BEIJING • All big companies owned by the central government will be registered as limited liability companies or joint-stock firms by the end of this year, as China moves to make its state-owned giants more nimble, efficient and modern.
About 90 per cent of China's state-owned firms have already completed the process, which has improved their governance structures and management, the Cabinet said in a statement yesterday.
It did not say whether private capital will be allowed to invest in the state-owned enterprises (SOEs) or whether they will list shares.
The central government hopes to revive the bloated and debt-ridden state-owned sector and create "bigger and stronger" conglomerates capable of competing on the global stage. The reforms will include shutting the most uncompetitive firms. The ownership structure of some SOEs will also be modernised.
One of the biggest problems China faces, particularly the lumbering state-owned giants, is a spike in debt since the 2008 global financial crisis. The authorities have stepped up efforts - such as by restructuring state firms - to contain debt risks in the past year.
Earlier this year, People's Bank of China governor Zhou Xiaochuan said banks will withdraw support for financially unviable firms, repeating pledges by officials to drive "zombie" firms out of the market.
China is also pushing mixed ownership to allow private capital to invest in firms while retaining state presence in the companies.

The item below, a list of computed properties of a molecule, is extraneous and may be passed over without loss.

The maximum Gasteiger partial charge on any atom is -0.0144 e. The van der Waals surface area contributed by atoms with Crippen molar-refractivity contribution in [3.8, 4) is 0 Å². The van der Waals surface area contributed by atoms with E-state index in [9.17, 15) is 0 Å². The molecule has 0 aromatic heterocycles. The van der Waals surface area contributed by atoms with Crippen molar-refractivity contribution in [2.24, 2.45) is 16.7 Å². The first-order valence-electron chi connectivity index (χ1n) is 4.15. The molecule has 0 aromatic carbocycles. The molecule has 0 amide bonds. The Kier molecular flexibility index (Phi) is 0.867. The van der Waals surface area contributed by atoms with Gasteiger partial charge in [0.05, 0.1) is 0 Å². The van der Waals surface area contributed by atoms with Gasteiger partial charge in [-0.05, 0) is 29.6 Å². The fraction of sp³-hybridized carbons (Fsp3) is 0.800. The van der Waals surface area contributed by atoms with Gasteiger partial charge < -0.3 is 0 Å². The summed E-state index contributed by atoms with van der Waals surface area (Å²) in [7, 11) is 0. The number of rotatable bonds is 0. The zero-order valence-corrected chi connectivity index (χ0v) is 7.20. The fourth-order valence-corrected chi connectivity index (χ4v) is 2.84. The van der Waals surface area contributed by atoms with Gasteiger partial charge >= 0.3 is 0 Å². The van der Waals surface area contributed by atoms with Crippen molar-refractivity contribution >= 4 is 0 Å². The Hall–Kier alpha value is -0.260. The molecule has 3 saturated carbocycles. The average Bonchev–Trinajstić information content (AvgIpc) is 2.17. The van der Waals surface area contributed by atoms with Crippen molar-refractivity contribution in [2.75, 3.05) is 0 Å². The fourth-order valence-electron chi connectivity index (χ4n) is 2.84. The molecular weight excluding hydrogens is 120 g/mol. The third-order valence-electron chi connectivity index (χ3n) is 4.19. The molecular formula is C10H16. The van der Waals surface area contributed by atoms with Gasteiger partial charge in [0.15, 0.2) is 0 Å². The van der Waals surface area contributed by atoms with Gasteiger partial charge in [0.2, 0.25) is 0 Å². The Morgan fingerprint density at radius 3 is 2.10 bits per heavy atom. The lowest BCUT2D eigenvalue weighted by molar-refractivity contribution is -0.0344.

The state-owned asset regulator has said "erroneous" notions like "privatisation" and "de-nationalisation" should be avoided.
Efforts will be made to strengthen the party's leadership at big state firms and to prevent loss of state assets during restructuring, the Cabinet said. The party's leadership will also help protect employees' legal rights and ensure the stability of corporate reforms, it said.
Focus will also be on the formation of the board of directors at state-owned companies, the Cabinet said, to bring it in line with current corporate governance practices. The board will have say in major corporate decisions, hiring and salary distribution.
The central government currently owns and administers 101 enterprises in sectors ranging from nuclear technology to medicine. The SOE reforms come as the Communist Party prepares for a once-in-five-years congress in autumn.